This tutorial article will present two methods to import data from a comma-separated values (
CSV) file into a MySQL database and insert it into a table.
We will introduce different approaches to import a CSV file into MySQL. This task can be done programmatically, by executing a series of SQL commands; or interactively, by using the file import dialog of a graphical MySQL client, such as HeidiSQL.
LOAD DATA INFILE SQL to Import CSV to MySQL
Let’s first see how to import the CSV file programmatically using the
LOAD DATA INFILE SQL statement.
Before you can import the file, you will need to create the table containing the imported data. Suppose your CSV file contains book information, divided into ISBN, Title, Author, and ListPrice fields. To create such a table, you need to execute a command like this:
CREATE TABLE BooksCSV ( ISBN VARCHAR(255) NULL, title VARCHAR(255) NULL, author VARCHAR(255) NULL, ListPrice VARCHAR(255) NULL );
It is recommended that all fields admit NULL values and that the table doesn’t have a primary key, because it is not known in advance if the data in the CSV file is complete and normalized.
Another recommendation is to only use
VARCHAR fields even in the case of numeric data, to prevent errors in the process due to improperly formatted data in the file. After importing the data, it can be cleaned directly in the database, reading the table rows and making the necessary validations and corrections.
Once you have the destination table for the data, you need to identify the path of the CSV file. Suppose the full path for the file is
C:\csvdata\books.csv. Then, to import that file into your table, you should execute the command:
LOAD DATA INFILE 'c:/csvdata/books.csv' INTO TABLE BooksCSV `
LOAD DATA INFILE statement requires that you specify the source file and the destination table. Optionally, you could also specify other parameters, such as the field separator character, the text qualifier, and the existence of header rows.
In the following example, the added parameters specify that the fields are separated by commas, that strings are enclosed by double quotation marks, and that the first row must be ignored because it contains column headers.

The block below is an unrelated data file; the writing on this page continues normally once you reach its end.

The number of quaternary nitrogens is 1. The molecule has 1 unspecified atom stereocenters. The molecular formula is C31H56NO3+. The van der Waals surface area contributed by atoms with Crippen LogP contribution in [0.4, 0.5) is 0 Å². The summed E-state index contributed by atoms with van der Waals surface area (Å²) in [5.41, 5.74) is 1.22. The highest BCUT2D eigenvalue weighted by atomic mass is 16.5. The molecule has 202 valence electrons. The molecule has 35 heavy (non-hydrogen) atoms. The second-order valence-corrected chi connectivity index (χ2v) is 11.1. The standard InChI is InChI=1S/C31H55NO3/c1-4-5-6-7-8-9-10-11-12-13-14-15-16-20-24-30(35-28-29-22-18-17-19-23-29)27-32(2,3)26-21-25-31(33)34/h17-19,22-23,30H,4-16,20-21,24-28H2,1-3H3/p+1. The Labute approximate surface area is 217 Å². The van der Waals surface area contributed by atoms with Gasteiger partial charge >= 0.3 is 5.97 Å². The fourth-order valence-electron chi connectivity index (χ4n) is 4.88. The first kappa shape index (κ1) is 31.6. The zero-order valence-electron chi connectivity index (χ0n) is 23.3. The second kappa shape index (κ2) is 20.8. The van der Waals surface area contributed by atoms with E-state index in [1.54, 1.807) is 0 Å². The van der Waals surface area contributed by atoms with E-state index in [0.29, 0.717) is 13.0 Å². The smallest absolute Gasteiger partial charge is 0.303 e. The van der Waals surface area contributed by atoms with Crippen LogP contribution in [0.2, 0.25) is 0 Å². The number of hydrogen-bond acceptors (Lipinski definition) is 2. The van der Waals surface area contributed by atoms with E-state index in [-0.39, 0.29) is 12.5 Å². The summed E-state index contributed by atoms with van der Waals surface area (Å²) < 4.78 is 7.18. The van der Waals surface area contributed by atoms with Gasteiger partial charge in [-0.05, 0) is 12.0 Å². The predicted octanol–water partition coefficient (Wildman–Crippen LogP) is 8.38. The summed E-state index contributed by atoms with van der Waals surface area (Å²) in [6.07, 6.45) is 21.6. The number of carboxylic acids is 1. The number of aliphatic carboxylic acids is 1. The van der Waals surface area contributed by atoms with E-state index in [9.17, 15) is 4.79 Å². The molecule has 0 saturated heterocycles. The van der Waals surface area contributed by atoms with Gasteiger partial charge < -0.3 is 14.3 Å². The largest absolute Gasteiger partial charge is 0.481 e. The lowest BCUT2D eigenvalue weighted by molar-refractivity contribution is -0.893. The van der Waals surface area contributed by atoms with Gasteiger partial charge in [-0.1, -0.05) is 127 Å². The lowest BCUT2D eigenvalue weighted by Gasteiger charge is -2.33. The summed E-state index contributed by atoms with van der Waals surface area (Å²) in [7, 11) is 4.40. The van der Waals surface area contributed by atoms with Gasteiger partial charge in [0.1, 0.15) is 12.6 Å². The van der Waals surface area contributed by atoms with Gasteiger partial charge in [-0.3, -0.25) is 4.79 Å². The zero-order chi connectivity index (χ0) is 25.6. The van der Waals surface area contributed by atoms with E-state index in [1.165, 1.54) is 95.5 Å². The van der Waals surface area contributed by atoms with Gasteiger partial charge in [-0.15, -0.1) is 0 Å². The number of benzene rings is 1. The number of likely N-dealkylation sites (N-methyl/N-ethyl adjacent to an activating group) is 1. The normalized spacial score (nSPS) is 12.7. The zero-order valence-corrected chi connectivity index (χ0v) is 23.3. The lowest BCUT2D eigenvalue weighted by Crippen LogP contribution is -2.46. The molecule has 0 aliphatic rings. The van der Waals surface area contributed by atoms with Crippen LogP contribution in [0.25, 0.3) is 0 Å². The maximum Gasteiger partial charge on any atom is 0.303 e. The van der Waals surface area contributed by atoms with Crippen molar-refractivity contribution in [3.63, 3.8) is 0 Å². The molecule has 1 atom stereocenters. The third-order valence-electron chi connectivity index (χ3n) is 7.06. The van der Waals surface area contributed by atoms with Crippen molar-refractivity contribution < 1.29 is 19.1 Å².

LOAD DATA ` INFILE 'c:/csvdata/books.csv'` INTO TABLE BooksCSV ` FIELDS TERMINATED BY ','` ENCLOSED BY '"'` IGNORE 1 ROWS;`
Now that you know how to import a CSV file in MySQL programmatically.
Use HeidiSQL to Import CSV to MySQL
Let’s see how to do it interactively using a graphical MySQL client, such as HeidiSQL.
The steps are the same as we have seen above:
- Create the table
- Import the content of the file into it.
To create the table using HeidiSQL, you need to connect the client to the MySQL server and select the database where you want the data to be imported. Then click the right button on the database and select the
Create New - Table option.
You have to enter the name of the table in the corresponding field and add the columns. To add a column, click on the
+ button, and enter its name and data type.
In this example, the table is called
BooksCSV, and the fields are the same we used in the previous example.
Once you finish adding columns, click
Save to create the table in the database.
After creating the table, you can import the data from the CSV file. But before launching the import process, you need to enable loading local data on both the client and the server components by changing each one’s startup parameters. There are some security considerations you must take into account when enabling the loading of local data. To learn more about them, read this article from the official MySQL docs.
When you’re ready to import the CSV file, go to the Tools menu in HeidiSQL and select the Import CSV File option. You must specify the CSV file path to import and select the database and the table where you want the imported data to be inserted. You can uncheck table fields if there are more fields in the table as there are on the file. Lastly, click on the
Import! and the process will start.
To perform the import, the graphical interface issues the same LOAD DATA command that we previously described for the programmatic option, so the final result is pretty much the same - the database table will be populated with data read from the CSV file.
For more information on using the LOAD DATA statement, check this article from the official MySQL documentation.